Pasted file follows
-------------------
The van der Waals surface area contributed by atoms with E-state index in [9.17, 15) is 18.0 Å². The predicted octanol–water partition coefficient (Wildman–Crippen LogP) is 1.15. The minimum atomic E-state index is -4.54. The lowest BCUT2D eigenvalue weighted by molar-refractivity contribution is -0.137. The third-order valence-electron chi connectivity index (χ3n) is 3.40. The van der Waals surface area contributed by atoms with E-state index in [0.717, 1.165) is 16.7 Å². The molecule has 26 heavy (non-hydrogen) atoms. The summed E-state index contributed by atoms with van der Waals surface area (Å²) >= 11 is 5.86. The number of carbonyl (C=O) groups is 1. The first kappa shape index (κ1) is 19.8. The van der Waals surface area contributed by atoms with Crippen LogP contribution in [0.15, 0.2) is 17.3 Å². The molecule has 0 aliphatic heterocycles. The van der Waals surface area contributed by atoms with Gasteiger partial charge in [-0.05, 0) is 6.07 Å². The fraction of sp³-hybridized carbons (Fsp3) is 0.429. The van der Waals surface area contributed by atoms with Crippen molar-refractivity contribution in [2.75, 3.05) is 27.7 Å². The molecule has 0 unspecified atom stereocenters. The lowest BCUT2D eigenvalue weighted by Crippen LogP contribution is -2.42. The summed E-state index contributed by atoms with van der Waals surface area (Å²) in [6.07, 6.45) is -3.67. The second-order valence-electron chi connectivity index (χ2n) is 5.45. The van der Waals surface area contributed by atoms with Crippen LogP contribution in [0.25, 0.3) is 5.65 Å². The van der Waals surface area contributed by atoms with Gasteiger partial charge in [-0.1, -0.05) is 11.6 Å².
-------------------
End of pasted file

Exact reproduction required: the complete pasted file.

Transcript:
The van der Waals surface area contributed by atoms with E-state index in [9.17, 15) is 18.0 Å². The predicted octanol–water partition coefficient (Wildman–Crippen LogP) is 1.15. The minimum atomic E-state index is -4.54. The lowest BCUT2D eigenvalue weighted by molar-refractivity contribution is -0.137. The third-order valence-electron chi connectivity index (χ3n) is 3.40. The van der Waals surface area contributed by atoms with E-state index in [0.717, 1.165) is 16.7 Å². The molecule has 26 heavy (non-hydrogen) atoms. The summed E-state index contributed by atoms with van der Waals surface area (Å²) >= 11 is 5.86. The number of carbonyl (C=O) groups is 1. The first kappa shape index (κ1) is 19.8. The van der Waals surface area contributed by atoms with Crippen LogP contribution in [0.15, 0.2) is 17.3 Å². The molecule has 0 aliphatic heterocycles. The van der Waals surface area contributed by atoms with Gasteiger partial charge in [-0.05, 0) is 6.07 Å². The fraction of sp³-hybridized carbons (Fsp3) is 0.429. The van der Waals surface area contributed by atoms with Crippen molar-refractivity contribution in [2.75, 3.05) is 27.7 Å². The molecule has 0 unspecified atom stereocenters. The lowest BCUT2D eigenvalue weighted by Crippen LogP contribution is -2.42. The summed E-state index contributed by atoms with van der Waals surface area (Å²) in [6.07, 6.45) is -3.67. The second-order valence-electron chi connectivity index (χ2n) is 5.45. The van der Waals surface area contributed by atoms with Crippen LogP contribution in [0.25, 0.3) is 5.65 Å². The van der Waals surface area contributed by atoms with Gasteiger partial charge in [-0.1, -0.05) is 11.6 Å².